Saturday, 27 December 2014

North Woolwich



A walk in the far east of London, which takes in the Thames, the Woolwich ferry, dockland history and provides a chance to see the contemporary regeneration of London. We found this gem of a walk here at the Discovering Britain site, developed by the Royal Geographical Society. It's 2.5 miles long. 

How to Get There 
To Bank and then on the Docklands Light Railway (DLR), our toy town train high on raised tracks, offering vista's of London's old and new squashed together and snatches of dockland water with posh yachts and canal boat homes. After docklands the DLR passes the new developments along the Thames, starting with Blackwall, an interesting experience in itself. 


DLR ride towards Docklands. 

The Walk 
The leaflet and podcast which you can download here from the Discovering Britain site, provides easy to follow directions, so no need do duplicate these here. They are also packed with interesting and accessible history and information about the area without overloading you. 

I had rarely been this far east. As you step off the train at King George V the neglect and poverty in this area is apparent.  As you near the Thames the sleeping Victorian edifice of North Woolwich Railway Station typifies an area which has seen better days. It's a rather sad sight with its windows boarded with sheet metal and balconies laced with buddleia. 



You catch glimpses of ornate ironwork through barbed wire and peeling paint.




150 years ago wealthy passengers arrived here to catch the steamboats which departed from the now disused jetty opposite. 

Next we descended to the Woolwich foot tunnel. Built in 1912 thanks to Will Crooks who worked in the docks and campaigned for improvements for local people.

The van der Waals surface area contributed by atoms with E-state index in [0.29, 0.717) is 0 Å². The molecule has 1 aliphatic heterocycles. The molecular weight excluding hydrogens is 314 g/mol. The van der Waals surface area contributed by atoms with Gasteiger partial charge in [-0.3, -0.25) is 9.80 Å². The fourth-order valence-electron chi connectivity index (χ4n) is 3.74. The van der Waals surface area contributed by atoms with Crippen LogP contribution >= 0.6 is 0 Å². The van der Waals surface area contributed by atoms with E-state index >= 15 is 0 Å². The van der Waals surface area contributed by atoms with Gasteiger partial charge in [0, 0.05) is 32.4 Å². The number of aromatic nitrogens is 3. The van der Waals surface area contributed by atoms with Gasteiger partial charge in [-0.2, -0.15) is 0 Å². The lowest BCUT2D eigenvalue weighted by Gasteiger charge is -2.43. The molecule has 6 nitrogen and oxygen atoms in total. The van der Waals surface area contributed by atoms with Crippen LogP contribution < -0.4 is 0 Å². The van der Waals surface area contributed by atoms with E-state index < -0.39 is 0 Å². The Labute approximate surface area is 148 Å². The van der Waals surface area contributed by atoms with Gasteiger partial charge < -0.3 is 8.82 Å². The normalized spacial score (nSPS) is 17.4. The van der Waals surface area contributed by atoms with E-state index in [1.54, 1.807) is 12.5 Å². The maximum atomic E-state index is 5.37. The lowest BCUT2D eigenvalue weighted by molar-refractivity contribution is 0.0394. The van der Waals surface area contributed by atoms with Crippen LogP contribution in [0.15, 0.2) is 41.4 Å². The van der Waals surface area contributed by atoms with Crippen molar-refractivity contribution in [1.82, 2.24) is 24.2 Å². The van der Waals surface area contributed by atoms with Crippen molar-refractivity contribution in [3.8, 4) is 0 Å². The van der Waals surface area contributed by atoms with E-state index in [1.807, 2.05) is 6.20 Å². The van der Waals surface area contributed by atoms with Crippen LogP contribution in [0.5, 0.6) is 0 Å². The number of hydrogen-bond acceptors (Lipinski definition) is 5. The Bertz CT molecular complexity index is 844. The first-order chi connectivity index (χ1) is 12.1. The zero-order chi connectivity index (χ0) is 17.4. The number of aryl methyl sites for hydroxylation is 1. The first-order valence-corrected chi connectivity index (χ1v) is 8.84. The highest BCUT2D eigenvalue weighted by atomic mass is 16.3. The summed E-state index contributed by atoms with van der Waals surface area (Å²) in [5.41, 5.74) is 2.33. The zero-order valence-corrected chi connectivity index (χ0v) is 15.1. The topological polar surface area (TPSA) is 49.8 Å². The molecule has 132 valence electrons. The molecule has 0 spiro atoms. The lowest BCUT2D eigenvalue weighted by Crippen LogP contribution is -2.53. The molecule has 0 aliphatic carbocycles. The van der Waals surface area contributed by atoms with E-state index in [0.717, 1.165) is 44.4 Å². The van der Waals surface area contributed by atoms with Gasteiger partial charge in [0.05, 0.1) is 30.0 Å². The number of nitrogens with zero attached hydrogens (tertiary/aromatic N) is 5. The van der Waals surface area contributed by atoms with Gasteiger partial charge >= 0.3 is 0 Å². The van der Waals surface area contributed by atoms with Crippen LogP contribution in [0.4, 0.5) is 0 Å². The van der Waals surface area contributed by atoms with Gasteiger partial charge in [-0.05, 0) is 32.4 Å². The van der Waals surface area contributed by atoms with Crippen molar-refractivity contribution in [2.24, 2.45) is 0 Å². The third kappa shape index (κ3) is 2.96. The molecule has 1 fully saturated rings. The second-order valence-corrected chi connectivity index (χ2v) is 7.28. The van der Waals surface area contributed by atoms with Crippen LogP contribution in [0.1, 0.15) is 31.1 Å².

Entrance to Woolwich foot tunnel




I later found that my dad cycled along the tunnel each morning from his digs in Woolwich in the 1950s to his job in the Cable and Wireless factory on the north bank of the Thames. 


Woolwich Foot Tunnel 

This was only a small detour  and we return across the Thames on the free Woolwich ferry, which seems to belong to a different era. 

Woolwich Ferry 

Interior of the Woolwich Ferry 
There are of course great views through the Thames barrier to docklands. The tug boats and barges which pass seem straight of a 1960's children's book. 

View up Thames from the Woolwich Ferry with the Thames Barrier in front of the Millenium Dome and then Docklands. 

Back on land its through a Thameside park once part of a 19th Century pleasure garden, then along the Thames path, passing a collection of modern estates. A Victorian hotel ' Gallion's Hotel' sits incongruously in the middle of these. It served as a stop off point for the wealthy before they began their journey on the ocean liners which departed from the Royal Albert Dock. 

Next it's the vast areas of water which make up the Royal Docks, with City Airport bang in the middle where warehouses used to be. 



The modern buildings of East London University brighten the final section of the walk. 


1 comment:

  1. What an interesting post. I love the older architecture... the tunnel footpath is so different. Thanks for sharing your walk.
    Hugs

    ReplyDelete